Staff, council recommend 4-way stop

Public Meeting for Input on Issue set for May 26

Richland County Transportation Penny Tax officials will hold a public hearing on May 26 from 6 – 8 p.m. at The Manor, to receive input from town residents in regard to the construction of a roundabout at the corner of the Boney Road and McNulty Street intersection. | Ashley Ghere

BLYTHEWOOD – In a follow up to a discussion by council last month about the Richland County Penny Tax program’s plan to construct either a small roundabout or a 4-way stop at the corner of Boney Road and McNulty Street, town hall staff recommended to council last week that a 4-way stop would be more pedestrian friendly and less disturbing to the surrounding properties than a roundabout.

Council followed that recommendation and recommended unanimously to recommend a 4-way stop to the Penny Tax committee.

Town Administrator Carroll Williamson explained that the committee is looking for a recommendation from council so they (committee) will know better how to prepare for a public input session at the Manor on May 26.

Councilman Sloan Griffin suggested council might want to wait until after the public input to recommend a choice to the Penny Tax committee, saying council’s vote might sway the public input.

“They are looking to make a change to the intersection,” Williamson said, “and want a recommendation so they can prepare for the public input session.”

“I think Richland School District Two may have already had a little bit of influence for the 4-way stop,” Planning Commission Chairman Rich McKenrick said.

“After seeing the map of the roundabout in [The Voice] newspaper,” Councilman Eddie Baughman said, “if something has to be done, most people I’ve talked to who saw it want the 4-way stop, Those who come to the May 26 input session will be looking to get the 4-way stop if something has to be done.”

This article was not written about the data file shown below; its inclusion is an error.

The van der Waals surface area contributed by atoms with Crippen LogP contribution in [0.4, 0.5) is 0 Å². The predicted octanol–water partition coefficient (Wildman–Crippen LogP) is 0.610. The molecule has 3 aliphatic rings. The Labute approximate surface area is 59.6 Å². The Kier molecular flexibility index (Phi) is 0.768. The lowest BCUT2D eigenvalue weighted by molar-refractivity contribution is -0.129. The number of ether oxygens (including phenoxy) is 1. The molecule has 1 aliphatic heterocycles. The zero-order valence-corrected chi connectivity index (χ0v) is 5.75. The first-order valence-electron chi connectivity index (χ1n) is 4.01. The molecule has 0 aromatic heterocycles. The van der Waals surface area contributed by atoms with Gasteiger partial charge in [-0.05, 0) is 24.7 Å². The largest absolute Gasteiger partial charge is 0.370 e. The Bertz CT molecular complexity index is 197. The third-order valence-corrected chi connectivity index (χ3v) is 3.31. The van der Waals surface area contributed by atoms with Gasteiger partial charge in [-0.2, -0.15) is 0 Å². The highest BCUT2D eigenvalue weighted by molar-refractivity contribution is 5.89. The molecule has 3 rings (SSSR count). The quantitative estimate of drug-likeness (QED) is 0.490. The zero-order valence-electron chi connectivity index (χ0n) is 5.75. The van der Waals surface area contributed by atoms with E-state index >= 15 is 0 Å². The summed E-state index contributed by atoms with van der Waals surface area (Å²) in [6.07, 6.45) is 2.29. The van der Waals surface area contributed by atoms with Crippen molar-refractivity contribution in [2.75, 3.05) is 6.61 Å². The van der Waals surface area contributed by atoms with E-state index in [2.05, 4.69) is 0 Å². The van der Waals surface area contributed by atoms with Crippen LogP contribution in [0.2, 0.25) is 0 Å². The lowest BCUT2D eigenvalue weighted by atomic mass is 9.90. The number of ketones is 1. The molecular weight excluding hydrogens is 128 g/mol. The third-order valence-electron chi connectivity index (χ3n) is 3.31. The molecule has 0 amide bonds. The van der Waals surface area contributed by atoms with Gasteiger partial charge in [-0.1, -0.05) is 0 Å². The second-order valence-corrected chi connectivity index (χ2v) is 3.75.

“I spoke with Allison Steel, the assistant director the Richland County Transportation Department, and your vote tonight will affect how they present this particular design,” Williamson said.

Mayor Bryan Franklin said it’s not simply about putting up four stop signs.

“They will be taking considerable portions away from each side [of the intersection] to make a larger intersection in general,” Franklin said. “But they won’t have to take over the car wash property, the post office parking lot and portions of the two church properties.”

McKenrick emphasized that the enhancement of the intersection is part of the overall McNulty Penny Tax improvements.

Baughman recommended the council recommend a four-way stop and council unanimously agreed.

In other business, council voted 5-0 to extend the playground at Doko Meadows and accept a bid from Ryan Brewer Fencing to install fencing to enclose the extended area. The entire playground will then be enclosed with fencing identical to the original fencing that was also installed by Brewer.

Because the bid exceeded $5,000, it had to be approved by council, Williamson said.

Council chose Brewer at $14,502 for 265 feed of fence, two walk gates and a 12-foot double drive gate – the lowest bid – over Seegars Fence at $14,633 for 243 linear feet of fencing, 2 walk gates and a 12-foot double drive gate.

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